The utter confusion and internal rumblings in Sri Lanka in the aftermath of the deadly suicide bombings raise disturbing questions over the island nation’s preparedness to tackle the emerging threats from international terror networks. The friction between President Maithripala Sirisena and Prime Minister Ranil Wickremesinghe is well known. And, both claimed that they were unaware of an intelligence alert about an imminent terror attack. Defence Secretary Hemasiri Fernando and police chief Pujith Jayasundara have resigned, taking responsibility for a major lapse in intelligence on the Easter bombings that claimed over 250 lives. Incidentally, Sirisena had kept Wickremesinghe away from the national security council, creating confusion within the Sri Lankan security brass. Though the President has promised to overhaul the country’s security structure, it is clear that the island nation, which has largely remained peaceful since the end of the ethnic war with Tamil Tigers 10 years ago, was not equipped to tackle the dangers being posed by global Islamic terror. The ISIS has claimed responsibility for the Sunday terror strikes and there are nine Pakistani nationals among 76 people arrested in connection with the attacks. It must be pointed out that Indian intelligence agencies had sent multiple warnings to Colombo about possible terror strikes. The National Investigation Agency (NIA) last year charged a Colombo-based Pakistan diplomat with plotting to attack the US and Israeli consulates in India and it had emerged that Pakistan-based terror group Lashkar-e-Taiba’s (LeT) charity, Idara Khidmat e Khalq, has been radicalising Sri Lankan Muslim youth since the tsunami of 2004.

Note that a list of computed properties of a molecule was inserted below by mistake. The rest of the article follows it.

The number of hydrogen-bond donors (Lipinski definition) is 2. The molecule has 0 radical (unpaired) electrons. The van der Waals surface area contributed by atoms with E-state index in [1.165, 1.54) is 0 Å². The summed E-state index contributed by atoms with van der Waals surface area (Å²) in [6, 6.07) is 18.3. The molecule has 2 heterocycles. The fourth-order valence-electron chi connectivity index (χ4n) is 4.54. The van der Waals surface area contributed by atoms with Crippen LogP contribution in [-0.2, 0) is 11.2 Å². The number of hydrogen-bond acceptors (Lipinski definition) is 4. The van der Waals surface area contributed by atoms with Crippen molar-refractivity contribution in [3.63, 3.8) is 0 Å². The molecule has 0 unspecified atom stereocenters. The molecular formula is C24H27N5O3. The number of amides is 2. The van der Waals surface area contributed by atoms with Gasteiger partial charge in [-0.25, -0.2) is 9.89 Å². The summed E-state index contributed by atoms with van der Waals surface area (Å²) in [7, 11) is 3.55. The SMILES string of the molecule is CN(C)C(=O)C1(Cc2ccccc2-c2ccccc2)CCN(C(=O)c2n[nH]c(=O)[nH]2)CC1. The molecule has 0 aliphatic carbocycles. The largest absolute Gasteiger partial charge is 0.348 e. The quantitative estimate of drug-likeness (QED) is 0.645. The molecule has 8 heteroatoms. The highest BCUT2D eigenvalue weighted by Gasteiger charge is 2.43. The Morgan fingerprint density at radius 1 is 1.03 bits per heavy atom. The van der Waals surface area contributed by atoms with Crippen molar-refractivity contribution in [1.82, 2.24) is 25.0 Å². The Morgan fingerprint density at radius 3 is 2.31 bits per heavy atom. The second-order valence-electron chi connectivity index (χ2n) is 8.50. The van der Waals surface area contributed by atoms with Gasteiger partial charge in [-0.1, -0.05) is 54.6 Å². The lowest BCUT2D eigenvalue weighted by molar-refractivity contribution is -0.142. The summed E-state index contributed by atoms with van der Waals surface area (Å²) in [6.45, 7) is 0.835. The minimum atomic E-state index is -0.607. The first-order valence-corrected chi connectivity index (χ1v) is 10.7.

In the light of the possible Pakistani connection to the Easter bombings, it is significant that Wickremesinghe has spoken about the possibility of seeking Islamabad’s help to trace the terrorists and eliminate them. There is a need for greater coordination among nations in the region in security and intelligence-related matters to deal with the scourge of global terrorism. Security agencies need to be connected so that they can share real-time actionable intelligence regarding terror suspects and plots. The days of operating in silos are over as a terror attack in one country could have links to groups and plots in another country. The world is now witnessing a dangerous trend where plots are hatched by local groups and then given financial and logistical support by international terror outfits. This is what appears to have happened in the Sri Lankan case. The only way to defeat such forces is by having greater coordination among countries in terms of intelligence sharing and counter-strategies. It is welcome that countries like the US and Morocco are helping Sri Lanka investigate the Easter bombings. But more multilateral cooperation is needed to prevent, fight and eliminate the hydra-headed terror monster.